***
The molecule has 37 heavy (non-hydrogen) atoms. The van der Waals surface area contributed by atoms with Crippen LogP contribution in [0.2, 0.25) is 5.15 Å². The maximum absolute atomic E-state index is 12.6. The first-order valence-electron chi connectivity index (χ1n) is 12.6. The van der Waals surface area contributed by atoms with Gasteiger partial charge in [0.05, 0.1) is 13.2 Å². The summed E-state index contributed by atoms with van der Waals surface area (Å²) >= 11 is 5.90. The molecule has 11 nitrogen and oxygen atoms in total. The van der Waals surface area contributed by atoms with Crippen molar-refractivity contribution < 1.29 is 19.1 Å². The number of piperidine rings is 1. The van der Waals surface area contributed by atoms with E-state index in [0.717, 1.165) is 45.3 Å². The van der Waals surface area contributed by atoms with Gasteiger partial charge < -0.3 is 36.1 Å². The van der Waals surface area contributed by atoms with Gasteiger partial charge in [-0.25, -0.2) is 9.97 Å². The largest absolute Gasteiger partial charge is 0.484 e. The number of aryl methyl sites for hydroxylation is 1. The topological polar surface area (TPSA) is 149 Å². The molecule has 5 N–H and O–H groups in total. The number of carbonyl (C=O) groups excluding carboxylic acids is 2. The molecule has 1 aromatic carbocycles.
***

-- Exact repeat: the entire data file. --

The molecule has 37 heavy (non-hydrogen) atoms. The van der Waals surface area contributed by atoms with Crippen LogP contribution in [0.2, 0.25) is 5.15 Å². The maximum absolute atomic E-state index is 12.6. The first-order valence-electron chi connectivity index (χ1n) is 12.6. The van der Waals surface area contributed by atoms with Gasteiger partial charge in [0.05, 0.1) is 13.2 Å². The summed E-state index contributed by atoms with van der Waals surface area (Å²) >= 11 is 5.90. The molecule has 11 nitrogen and oxygen atoms in total. The van der Waals surface area contributed by atoms with Crippen molar-refractivity contribution < 1.29 is 19.1 Å². The number of piperidine rings is 1. The van der Waals surface area contributed by atoms with E-state index in [0.717, 1.165) is 45.3 Å². The van der Waals surface area contributed by atoms with Gasteiger partial charge < -0.3 is 36.1 Å². The van der Waals surface area contributed by atoms with Gasteiger partial charge in [-0.25, -0.2) is 9.97 Å². The largest absolute Gasteiger partial charge is 0.484 e. The number of aryl methyl sites for hydroxylation is 1. The topological polar surface area (TPSA) is 149 Å². The molecule has 5 N–H and O–H groups in total. The number of carbonyl (C=O) groups excluding carboxylic acids is 2. The molecule has 1 aromatic carbocycles.